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Culture, crafts and community add to life

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    For decades, Lillian Yajima, 90, has worked with the Japanese Women's Society and Kuakini Medical Center. Yajima, right, recently helped teach crafting classes at Hale Pulama Mau care home at Kuakini. From left are care home residents Mildred Casperson and Tazuko Yamashita, and Betty Totoki, also of the JWS.
    Tazuko Yamashita, 101, shows a paper-doll gift from the Japanese Women's


    Mildred Casperson, left, Tazuko Yamashita, Lillian Yajima, Betty Totoki and Matsuko Segawa gather for a session of Japanese craft-making. Yajima and Totoki are members of the Japanese Women's Society and help raise funds for the Hale Pulama Mau care home.

Sharing the Japanese culture comes naturally to 90-year-old Lillian Yajima. She grew up with a deep sense of gratitude for the first Japanese immigrants who came to Hawaii. "I saw pictures of the shacks that they had to live in. … The work that they had to do must have been unbearable," she said.

Her grandparents worked hard so that her parents could attend both English and Japanese high schools, she explained.

The family stories have stuck with her and help fuel her desire to share the Japanese culture.

The former schoolteacher, who lives in Hawaii Kai, is a past president of the Japanese Women’s Society and now serves as director of the JWS’ Hula Aloha Ladies.

Yajima teaches hula to residents of Hale Pulama Mau care home at Kuakini Medical Center, which has a close connection with the JWS. Among her goals is to inspire other seniors to maintain an active lifestyle like hers. "When they see me dancing hula, they think ‘Hey, she’s old and she can do it,’" Yajima said. "I want to be a good role model for them. They may be in a wheelchair or use a walker, but they can learn the hand motions. They want to be active, too."

Her volunteer work also spans to Byodo-In Temple in Kaneohe, where she leads sessions in Japanese craft-making.

Yajima said she was initially hesitant to teach the craft classes to non-Japanese. "But I figured if people came all the way to Hawaii, I should do it. I teach origami paper-folding or box making," she said.

"Haole people may not like Japanese because of the war, so I hoped this would make a difference. I meet people from all over the world."

For years after the 1941 Japanese attack on Pearl Harbor, Yajima said, she abandoned familiar habits. She stopped wearing slippers and speaking Japanese and did not engage in the culture for several years. That long-ago experience also inspires Yajima to share her heritage today. "Hawaii is a melting pot," she said. "It’s wonderful if various ethnic groups push their culture."

Yajima learned her sense of community service at home. "My mother (Alice Noda) was the first president of the Japanese Women’s Society. To date, we have donated $954,000 to Kuakini. We have lots of fundraisers like fashion shows, benefit movies, and sold eco-friendly bags."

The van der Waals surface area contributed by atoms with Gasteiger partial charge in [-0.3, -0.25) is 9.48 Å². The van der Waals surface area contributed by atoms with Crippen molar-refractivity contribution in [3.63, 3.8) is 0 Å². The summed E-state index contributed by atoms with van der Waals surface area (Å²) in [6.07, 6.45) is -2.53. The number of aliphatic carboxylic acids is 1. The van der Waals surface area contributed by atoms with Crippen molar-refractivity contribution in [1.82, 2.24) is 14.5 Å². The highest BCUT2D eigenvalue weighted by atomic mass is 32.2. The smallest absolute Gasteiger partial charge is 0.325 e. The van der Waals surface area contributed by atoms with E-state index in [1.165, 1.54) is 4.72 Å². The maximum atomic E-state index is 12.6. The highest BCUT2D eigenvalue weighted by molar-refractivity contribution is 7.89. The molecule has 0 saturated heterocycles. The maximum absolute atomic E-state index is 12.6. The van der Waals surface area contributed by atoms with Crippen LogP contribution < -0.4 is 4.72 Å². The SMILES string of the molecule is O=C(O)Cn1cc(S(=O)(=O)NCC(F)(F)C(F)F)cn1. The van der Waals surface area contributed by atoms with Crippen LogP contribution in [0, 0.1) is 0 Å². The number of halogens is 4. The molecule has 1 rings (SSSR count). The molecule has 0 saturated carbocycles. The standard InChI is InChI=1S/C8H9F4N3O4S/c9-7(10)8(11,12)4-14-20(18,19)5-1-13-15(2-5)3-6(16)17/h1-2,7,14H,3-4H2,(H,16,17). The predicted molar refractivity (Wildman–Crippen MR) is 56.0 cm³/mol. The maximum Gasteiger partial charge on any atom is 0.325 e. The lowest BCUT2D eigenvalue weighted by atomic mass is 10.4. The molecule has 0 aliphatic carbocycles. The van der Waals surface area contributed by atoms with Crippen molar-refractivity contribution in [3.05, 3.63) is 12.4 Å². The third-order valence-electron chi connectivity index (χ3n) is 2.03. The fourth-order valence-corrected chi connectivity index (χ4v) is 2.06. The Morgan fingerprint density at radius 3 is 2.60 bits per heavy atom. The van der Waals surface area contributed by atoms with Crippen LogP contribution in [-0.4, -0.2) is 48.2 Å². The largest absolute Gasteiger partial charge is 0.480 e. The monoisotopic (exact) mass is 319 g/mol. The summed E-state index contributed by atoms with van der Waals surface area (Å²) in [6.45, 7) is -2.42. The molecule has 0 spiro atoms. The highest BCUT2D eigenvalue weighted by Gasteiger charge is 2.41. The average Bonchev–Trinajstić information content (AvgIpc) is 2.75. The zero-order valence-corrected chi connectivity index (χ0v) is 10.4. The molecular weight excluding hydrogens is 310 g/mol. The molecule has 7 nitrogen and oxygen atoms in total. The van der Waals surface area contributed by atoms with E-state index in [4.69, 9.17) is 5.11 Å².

The funds have been used to purchase new dining room tables and chairs, blinds and carpeting, new mattresses and refurbished bathrooms at the care home.

Yajima was instrumental in the opening of Hale Pulama Mau, which offers intermediate care and skilled nursing. "The care home originally was only serving men," Yajima explained. In order to integrate women into the new facility, JWS agreed to a partnership commitment and provided a donation of $300,000. Doors opened in April 1980, when Yajima was the JWS president.

One of her first accomplishments as president was to start a gerontology scholarship. "It was a high priority because people were living longer and not enough students were enrolled in studies that help the elderly." Over the years, the scholarship amount was increased from $5,000 to $10,000.

She also set up "friendship teas" to provide refreshments and companionship to the care home’s residents and an "adopt-a-mom" program, so that all residents get special attention on Mother’s Day. JWS members prepare their favorite Japanese dishes and provide entertainment. When residents celebrate a birthday, "birthday angels" present them with gifts.

She also remains active with the United Japanese Society, the Japanese Cultural Center of Hawaii and the Cherry Blossom Festival. Yajima regularly teaches the Cherry Blossom contestants how to make manju and origami. She also establishes scholarships for them. "I want the girls to continue their interest in culture, but many of them are working or finishing school and can’t afford classes, so I set up scholarships."

Yajima has received numerous awards for her continuous efforts. In 2007 the emperor of Japan awarded her the Fifth Class Order of the Rising Sun for meritorious service.

And she doesn’t plan to stop any time soon. Her can-do attitude has requests pouring in. After all, she can make things happen, like ensuring a successful fundraiser even when recovering at the hospital. "I was moving something heavy and got seven compression fractures on my back. I still needed to help with the fundraiser. The care home really needed new mattresses," she explained. "I managed to sell 600 (Japanese Women’s Society) cookbooks from my sickbed."


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